Also, in addition to these named above international gambling marketing rules, there is a large issue of age restriction, which we’d like to discuss separately since it deserves attention on its own. This issue widely varies across the countries of our planet. The most common legal age to start gambling (hereinafter, gambling age) in most geos is 18 years old (which is also the age of being allowed to hear and see information and advertising about iGambling). However, there are instances of the gambling age being set at 16 (for instance, in such US states as Maine and Maryland) or 17 (in the US state of Illinois). Yet, such low minimum ages do apply for only some kinds of iGambling, not all of them. Also, 16 is the minimum gambling age for some gambling activities in the UK (solely for scratch cards and lotteries) but other types of iGambling are prohibited until 18. The same goes for Estonia (16 for some kinds of gambling) but to specifically play in online casinos for real money, a gambler in this country must be 21 and older.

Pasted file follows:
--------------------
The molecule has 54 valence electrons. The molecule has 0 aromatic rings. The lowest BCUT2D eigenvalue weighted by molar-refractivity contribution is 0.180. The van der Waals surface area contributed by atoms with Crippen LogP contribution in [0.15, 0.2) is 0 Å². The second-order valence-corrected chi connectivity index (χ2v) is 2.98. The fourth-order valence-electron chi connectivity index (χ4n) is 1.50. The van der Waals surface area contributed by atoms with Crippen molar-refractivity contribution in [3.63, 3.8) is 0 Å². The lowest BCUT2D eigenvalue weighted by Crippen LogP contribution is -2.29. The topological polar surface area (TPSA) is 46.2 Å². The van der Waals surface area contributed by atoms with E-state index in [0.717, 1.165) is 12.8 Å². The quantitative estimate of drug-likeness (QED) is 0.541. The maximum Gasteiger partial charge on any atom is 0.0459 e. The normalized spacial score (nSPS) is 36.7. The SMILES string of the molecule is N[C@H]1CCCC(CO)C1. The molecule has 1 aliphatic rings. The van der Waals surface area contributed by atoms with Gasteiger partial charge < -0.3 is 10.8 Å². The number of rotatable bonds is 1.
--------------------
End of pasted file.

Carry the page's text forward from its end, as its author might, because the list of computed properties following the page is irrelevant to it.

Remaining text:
There is a multitude of countries with gambling age of 18. To name a few: Canada, Australia, most countries of the EU, Azerbaijan, Myanmar, South Africa, the Philippines, Argentina, and Chile… The list is large, including around 100 names. But this does not mean all people of 18 are automatically allowed to gamble in online casinos, which one has to take into account during the process of casino marketing compliance: they may not be allowed to do specific activities, like betting for money in slots or other casino games until older ages, like 20/21.

Less common it is to establish the gambling age at 19 and 20. It is 19 in South Korea, Canada (varies depending on the province), and the US (varies depending on the state). Age 20 is relevant for New Zealand, Sweden, Taiwan, Japan, Thailand, and Nigeria.

The rest of the world, where iGambling is not prohibited at all, mostly sticks with 21.

The world’s highest threshold of age to start gamble is in Greece (23), Portugal (25), and Georgia (25). What’s exciting to know is that the world’s minimum gambling ages are 13 in the Dominican Republic and just 5 in Malawi. So, how about targeting online adverts to 5-year-old kiddos from Malawi, one of the poorest (if not the most) countries in the world? 😉 It is unlikely that they have even heard what Internet is, not mentioning the fact that they probably never held a smartphone in their hands (and, most likely, never will).